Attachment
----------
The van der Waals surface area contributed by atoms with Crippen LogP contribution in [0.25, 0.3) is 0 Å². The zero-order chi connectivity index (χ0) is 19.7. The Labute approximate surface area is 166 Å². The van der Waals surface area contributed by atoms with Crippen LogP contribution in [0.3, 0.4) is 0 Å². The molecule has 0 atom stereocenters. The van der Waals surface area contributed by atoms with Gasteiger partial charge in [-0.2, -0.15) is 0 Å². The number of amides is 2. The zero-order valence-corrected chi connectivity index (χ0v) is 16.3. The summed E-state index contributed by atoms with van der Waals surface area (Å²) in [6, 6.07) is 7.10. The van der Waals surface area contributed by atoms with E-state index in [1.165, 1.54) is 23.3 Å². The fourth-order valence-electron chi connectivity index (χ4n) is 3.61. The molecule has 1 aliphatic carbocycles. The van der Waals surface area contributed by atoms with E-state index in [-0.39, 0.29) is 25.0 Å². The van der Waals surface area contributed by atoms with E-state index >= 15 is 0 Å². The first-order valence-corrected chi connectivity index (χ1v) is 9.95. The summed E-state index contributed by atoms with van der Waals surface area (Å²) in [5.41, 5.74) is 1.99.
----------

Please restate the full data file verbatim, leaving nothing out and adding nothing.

The van der Waals surface area contributed by atoms with Crippen LogP contribution in [0.25, 0.3) is 0 Å². The zero-order chi connectivity index (χ0) is 19.7. The Labute approximate surface area is 166 Å². The van der Waals surface area contributed by atoms with Crippen LogP contribution in [0.3, 0.4) is 0 Å². The molecule has 0 atom stereocenters. The van der Waals surface area contributed by atoms with Gasteiger partial charge in [-0.2, -0.15) is 0 Å². The number of amides is 2. The zero-order valence-corrected chi connectivity index (χ0v) is 16.3. The summed E-state index contributed by atoms with van der Waals surface area (Å²) in [6, 6.07) is 7.10. The van der Waals surface area contributed by atoms with E-state index in [1.165, 1.54) is 23.3 Å². The fourth-order valence-electron chi connectivity index (χ4n) is 3.61. The molecule has 1 aliphatic carbocycles. The van der Waals surface area contributed by atoms with E-state index in [-0.39, 0.29) is 25.0 Å². The van der Waals surface area contributed by atoms with E-state index >= 15 is 0 Å². The first-order valence-corrected chi connectivity index (χ1v) is 9.95. The summed E-state index contributed by atoms with van der Waals surface area (Å²) in [5.41, 5.74) is 1.99.